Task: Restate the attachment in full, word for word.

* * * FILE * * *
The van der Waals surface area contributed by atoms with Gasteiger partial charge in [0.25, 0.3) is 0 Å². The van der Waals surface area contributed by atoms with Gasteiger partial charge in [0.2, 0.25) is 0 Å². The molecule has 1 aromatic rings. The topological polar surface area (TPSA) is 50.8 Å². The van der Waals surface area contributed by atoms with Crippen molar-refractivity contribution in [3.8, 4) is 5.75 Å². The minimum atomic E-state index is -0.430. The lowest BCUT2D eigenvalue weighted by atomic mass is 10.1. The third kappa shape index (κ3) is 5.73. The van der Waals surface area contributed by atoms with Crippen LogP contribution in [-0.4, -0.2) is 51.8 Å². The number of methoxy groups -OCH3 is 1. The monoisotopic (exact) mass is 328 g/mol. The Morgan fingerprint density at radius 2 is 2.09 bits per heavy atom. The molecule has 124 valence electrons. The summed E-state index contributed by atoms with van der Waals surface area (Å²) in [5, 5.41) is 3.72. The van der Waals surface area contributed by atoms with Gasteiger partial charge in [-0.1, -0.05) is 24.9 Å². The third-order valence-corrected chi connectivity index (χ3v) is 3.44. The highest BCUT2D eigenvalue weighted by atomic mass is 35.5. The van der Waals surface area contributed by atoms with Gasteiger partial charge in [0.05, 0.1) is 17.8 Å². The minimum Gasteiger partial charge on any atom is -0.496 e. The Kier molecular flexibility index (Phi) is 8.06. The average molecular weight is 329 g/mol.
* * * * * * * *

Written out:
The van der Waals surface area contributed by atoms with Gasteiger partial charge in [0.25, 0.3) is 0 Å². The van der Waals surface area contributed by atoms with Gasteiger partial charge in [0.2, 0.25) is 0 Å². The molecule has 1 aromatic rings. The topological polar surface area (TPSA) is 50.8 Å². The van der Waals surface area contributed by atoms with Crippen molar-refractivity contribution in [3.8, 4) is 5.75 Å². The minimum atomic E-state index is -0.430. The lowest BCUT2D eigenvalue weighted by atomic mass is 10.1. The third kappa shape index (κ3) is 5.73. The van der Waals surface area contributed by atoms with Crippen LogP contribution in [-0.4, -0.2) is 51.8 Å². The number of methoxy groups -OCH3 is 1. The monoisotopic (exact) mass is 328 g/mol. The Morgan fingerprint density at radius 2 is 2.09 bits per heavy atom. The molecule has 124 valence electrons. The summed E-state index contributed by atoms with van der Waals surface area (Å²) in [5, 5.41) is 3.72. The van der Waals surface area contributed by atoms with Gasteiger partial charge in [-0.1, -0.05) is 24.9 Å². The third-order valence-corrected chi connectivity index (χ3v) is 3.44. The highest BCUT2D eigenvalue weighted by atomic mass is 35.5. The van der Waals surface area contributed by atoms with Gasteiger partial charge in [0.05, 0.1) is 17.8 Å². The minimum Gasteiger partial charge on any atom is -0.496 e. The Kier molecular flexibility index (Phi) is 8.06. The average molecular weight is 329 g/mol.